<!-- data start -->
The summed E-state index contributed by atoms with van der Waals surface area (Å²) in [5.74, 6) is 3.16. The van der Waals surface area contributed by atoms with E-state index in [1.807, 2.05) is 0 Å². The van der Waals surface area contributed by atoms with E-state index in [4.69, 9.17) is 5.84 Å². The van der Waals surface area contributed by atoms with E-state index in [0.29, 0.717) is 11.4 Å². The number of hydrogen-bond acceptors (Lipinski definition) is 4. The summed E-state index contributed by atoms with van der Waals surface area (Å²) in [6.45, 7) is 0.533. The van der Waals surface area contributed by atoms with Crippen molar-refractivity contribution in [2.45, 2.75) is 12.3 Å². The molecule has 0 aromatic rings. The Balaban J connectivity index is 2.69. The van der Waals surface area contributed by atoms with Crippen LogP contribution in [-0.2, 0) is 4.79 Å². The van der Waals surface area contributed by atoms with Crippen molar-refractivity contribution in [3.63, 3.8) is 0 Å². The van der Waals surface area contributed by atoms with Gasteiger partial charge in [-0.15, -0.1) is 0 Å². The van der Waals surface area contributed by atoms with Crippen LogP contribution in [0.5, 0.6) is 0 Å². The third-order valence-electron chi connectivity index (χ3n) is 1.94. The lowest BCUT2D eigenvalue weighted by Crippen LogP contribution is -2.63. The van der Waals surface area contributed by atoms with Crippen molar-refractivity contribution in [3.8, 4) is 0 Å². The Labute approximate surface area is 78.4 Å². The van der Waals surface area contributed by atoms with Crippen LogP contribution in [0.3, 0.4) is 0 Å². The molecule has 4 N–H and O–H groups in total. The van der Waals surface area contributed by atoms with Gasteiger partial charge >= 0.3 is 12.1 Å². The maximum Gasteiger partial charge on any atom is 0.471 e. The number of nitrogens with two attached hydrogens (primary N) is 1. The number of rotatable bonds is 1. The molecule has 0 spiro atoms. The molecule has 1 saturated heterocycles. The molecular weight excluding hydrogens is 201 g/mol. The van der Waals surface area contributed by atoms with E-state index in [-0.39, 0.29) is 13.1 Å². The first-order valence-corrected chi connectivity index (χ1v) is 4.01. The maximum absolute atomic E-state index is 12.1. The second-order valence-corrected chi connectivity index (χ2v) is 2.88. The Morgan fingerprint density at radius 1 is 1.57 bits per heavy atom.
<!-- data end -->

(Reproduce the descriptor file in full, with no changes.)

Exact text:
The summed E-state index contributed by atoms with van der Waals surface area (Å²) in [5.74, 6) is 3.16. The van der Waals surface area contributed by atoms with E-state index in [1.807, 2.05) is 0 Å². The van der Waals surface area contributed by atoms with E-state index in [4.69, 9.17) is 5.84 Å². The van der Waals surface area contributed by atoms with E-state index in [0.29, 0.717) is 11.4 Å². The number of hydrogen-bond acceptors (Lipinski definition) is 4. The summed E-state index contributed by atoms with van der Waals surface area (Å²) in [6.45, 7) is 0.533. The van der Waals surface area contributed by atoms with Crippen molar-refractivity contribution in [2.45, 2.75) is 12.3 Å². The molecule has 0 aromatic rings. The Balaban J connectivity index is 2.69. The van der Waals surface area contributed by atoms with Crippen LogP contribution in [-0.2, 0) is 4.79 Å². The van der Waals surface area contributed by atoms with Crippen molar-refractivity contribution in [3.63, 3.8) is 0 Å². The van der Waals surface area contributed by atoms with Gasteiger partial charge in [-0.15, -0.1) is 0 Å². The van der Waals surface area contributed by atoms with Crippen LogP contribution in [0.5, 0.6) is 0 Å². The third-order valence-electron chi connectivity index (χ3n) is 1.94. The lowest BCUT2D eigenvalue weighted by Crippen LogP contribution is -2.63. The van der Waals surface area contributed by atoms with Crippen molar-refractivity contribution in [3.8, 4) is 0 Å². The Labute approximate surface area is 78.4 Å². The van der Waals surface area contributed by atoms with Crippen LogP contribution in [0.3, 0.4) is 0 Å². The molecule has 4 N–H and O–H groups in total. The van der Waals surface area contributed by atoms with Gasteiger partial charge >= 0.3 is 12.1 Å². The maximum Gasteiger partial charge on any atom is 0.471 e. The number of nitrogens with two attached hydrogens (primary N) is 1. The number of rotatable bonds is 1. The molecule has 0 spiro atoms. The molecule has 1 saturated heterocycles. The molecular weight excluding hydrogens is 201 g/mol. The van der Waals surface area contributed by atoms with E-state index in [-0.39, 0.29) is 13.1 Å². The first-order valence-corrected chi connectivity index (χ1v) is 4.01. The maximum absolute atomic E-state index is 12.1. The second-order valence-corrected chi connectivity index (χ2v) is 2.88. The Morgan fingerprint density at radius 1 is 1.57 bits per heavy atom.